Any chef who dreamed of seeing their name emblazoned on a cookbook cover knew that doing so meant first making that name in New York. Chefs who dreamed of making it big — really big — had to build a reputation for him or herself in NYC. But things are changing: Thanks to a number of factors, chefs increasingly feel like they can avoid or leave New York without sacrificing the potential for fame. "The way that food has evolved now, you don't have to be in New York forever," says Brian Bistrong, who left Bouley to cook at Bottega in Yountville. "It's not that necessary." Here's why this kind of thinking seems to be on the rise among chefs.
Other cities offer potential for less-fleeting attention.
It's easy for diners to become distracted in New York — there are major new restaurants opening on an almost weekly basis. For diners, it's great. For chefs, it can feel impossible to stay relevant in a city where even year-old restaurants can seem like old news. "When it came down to what I wanted to do next, I wanted to be able to create something that was my own," says Gavin Kaysen, who recently left Café Boulud to open his own restaurant in Minneapolis (his hometown). “I wanted to be able to have an impact in doing so — and have it not just be the let's-write-about-it-for-a-few-weeks-and-then-it-goes-away sort of thing." Sara Kramer, who's headed to Los Angeles after becoming the hot new chef while cooking at Glasserie, agrees: "It feels now-or-never in terms of trying to do something that has some lasting and staying power," she says.
Other cities are cheaper, of course.
The logistical challenges of opening and operating a restaurant in New York — especially a small or midsize one — push chefs farther and farther away. "It's just becoming more and more expensive to rent a restaurant in New York," Kramer says. "It's really hard to balance the cost of what people expect to pay with the cost of renting." At a time when the news is dominated by stories of big names like Danny Meyer and Wylie Dufresne falling victim to rising real-estate prices, the message being sent is that the city will willingly squeeze out even the most prominent operators — not the kind of thing that necessarily inspires would-be owners who don't have a lot of money.
Smaller cities have much better ingredients than they used to.
Jonathon Sawyer, who moved to Cleveland in 2007 after working for Charlie Palmer and Michael Symon in New York, says one of his initial obstacles in the Midwest was simply finding high-quality ingredients to use. "The drawback was the food scene wasn't where I wanted it to be — the supply chain, specifically," he says. That's not the case anymore: "Looking back, in retrospect, we've seen our farmers grow tenfold because of our initial demand." Bistrong agrees: "Times have changed with the quality of product you get now in any city — not necessarily a major city."
The entire country has a much stronger interest in food.
For better or worse, the Food Network turned a huge chunk of the American public into restaurant obsessives. "The customer is a lot smarter now, so they're going to push you a lot harder as well," Bistrong says. Vivian Howard started her cooking career in New York because she felt like "that's where all the good things happened." And then, in 2006, Howard moved to rural Kinston, North Carolina, to open Chef & the Farmer. "When we first opened, there was very little understanding of what we were trying to do, and few people who were interested in working with us," she says. "But in these eight years, there's been a lot more interest in cooking. As there's more of an appreciation for my good food made from scratch; it allows people to do what I'm doing here, really anywhere."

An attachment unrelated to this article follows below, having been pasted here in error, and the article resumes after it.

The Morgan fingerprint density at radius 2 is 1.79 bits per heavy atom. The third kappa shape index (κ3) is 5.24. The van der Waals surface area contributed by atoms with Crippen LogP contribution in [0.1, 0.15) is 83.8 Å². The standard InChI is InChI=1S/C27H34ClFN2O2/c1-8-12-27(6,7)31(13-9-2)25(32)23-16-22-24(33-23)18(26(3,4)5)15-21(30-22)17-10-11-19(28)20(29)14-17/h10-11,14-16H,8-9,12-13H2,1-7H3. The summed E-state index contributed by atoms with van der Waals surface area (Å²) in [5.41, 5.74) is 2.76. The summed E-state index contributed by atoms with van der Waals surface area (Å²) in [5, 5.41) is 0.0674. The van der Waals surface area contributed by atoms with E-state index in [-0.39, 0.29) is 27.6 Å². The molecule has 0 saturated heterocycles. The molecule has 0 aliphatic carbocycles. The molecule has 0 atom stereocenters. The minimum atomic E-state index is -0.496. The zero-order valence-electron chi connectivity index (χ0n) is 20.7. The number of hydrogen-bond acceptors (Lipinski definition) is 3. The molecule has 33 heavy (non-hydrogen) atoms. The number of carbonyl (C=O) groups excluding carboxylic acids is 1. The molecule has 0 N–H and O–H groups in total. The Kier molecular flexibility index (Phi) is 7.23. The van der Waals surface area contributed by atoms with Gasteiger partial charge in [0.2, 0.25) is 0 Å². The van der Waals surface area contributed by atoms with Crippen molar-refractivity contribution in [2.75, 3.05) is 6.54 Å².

The weather's just better in some other places.
Don't underestimate the appeal of a less severe climate than the Northeast: "I moved to New York 14 years ago, and every winter got longer and longer," says Trevor Kunk, who left Blue Hill in May to cook at PRESS in St. Helena. "It's 70 degrees, there's a light breeze, and vegetables are in full swing right now. The pace is a bit more relaxed the perfect world." And, in a world obsessed with local produce, better climates mean longer growing seasons, so chefs aren't forced to spend their entire winters thinking up new ways to use beets and root vegetables.
There's less competition for talented staff outside of New York.
Moving to a smaller city doesn't necessarily mean you can't attract world-class talent to work in your restaurant. Sawyer says that out of his ten chefs on salary, only one was born and raised in Cleveland. Kaysen has been approached by cooks who've never been to Minneapolis, but, he says, "are excited to be a part of something that's meaningful." After all, the internet allows potential cooks, a group of people that tends to be kind of naturally nomadic anyway, to look for jobs anywhere — and being the big fish in a small pond means you're not necessarily competing with other brand-name chefs for the same employees. (Though Howard admits that the flip side of this is that cooks might feel less incentive to excel: "In New York, I always knew that there were several people right behind me, wanting my job," she says. "There's nobody behind my cooks trying to get their jobs. I often have to accept less than I really want for them.")
Leaving New York has lost its "failure" stigma.
There's even a whole book dedicated to breaking up with the city. "When I chose to leave, I felt like I was giving up in a lot of ways," Howard says. "It seemed like going home and being a part of your family was giving up on your dreams. I've realized that you don't have to leave home to do something special. Maybe there's a shift in our culture toward that."